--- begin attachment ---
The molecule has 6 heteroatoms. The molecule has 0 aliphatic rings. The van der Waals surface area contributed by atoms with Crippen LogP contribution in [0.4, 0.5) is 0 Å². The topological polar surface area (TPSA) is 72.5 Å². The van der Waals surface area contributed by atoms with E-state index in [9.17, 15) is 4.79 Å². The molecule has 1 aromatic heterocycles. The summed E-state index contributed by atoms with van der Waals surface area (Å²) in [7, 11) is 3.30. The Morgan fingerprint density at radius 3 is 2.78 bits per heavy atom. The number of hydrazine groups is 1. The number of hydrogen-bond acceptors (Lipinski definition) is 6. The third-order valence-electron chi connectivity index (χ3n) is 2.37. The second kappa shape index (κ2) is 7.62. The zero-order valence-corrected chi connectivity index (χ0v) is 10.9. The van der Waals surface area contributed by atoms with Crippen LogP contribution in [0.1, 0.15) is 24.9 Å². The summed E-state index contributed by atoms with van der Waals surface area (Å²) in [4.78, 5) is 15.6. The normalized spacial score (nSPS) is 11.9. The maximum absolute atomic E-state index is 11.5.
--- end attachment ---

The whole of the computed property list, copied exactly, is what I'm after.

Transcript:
The molecule has 6 heteroatoms. The molecule has 0 aliphatic rings. The van der Waals surface area contributed by atoms with Crippen LogP contribution in [0.4, 0.5) is 0 Å². The topological polar surface area (TPSA) is 72.5 Å². The van der Waals surface area contributed by atoms with E-state index in [9.17, 15) is 4.79 Å². The molecule has 1 aromatic heterocycles. The summed E-state index contributed by atoms with van der Waals surface area (Å²) in [7, 11) is 3.30. The Morgan fingerprint density at radius 3 is 2.78 bits per heavy atom. The number of hydrazine groups is 1. The number of hydrogen-bond acceptors (Lipinski definition) is 6. The third-order valence-electron chi connectivity index (χ3n) is 2.37. The second kappa shape index (κ2) is 7.62. The zero-order valence-corrected chi connectivity index (χ0v) is 10.9. The van der Waals surface area contributed by atoms with Crippen LogP contribution in [0.1, 0.15) is 24.9 Å². The summed E-state index contributed by atoms with van der Waals surface area (Å²) in [4.78, 5) is 15.6. The normalized spacial score (nSPS) is 11.9. The maximum absolute atomic E-state index is 11.5.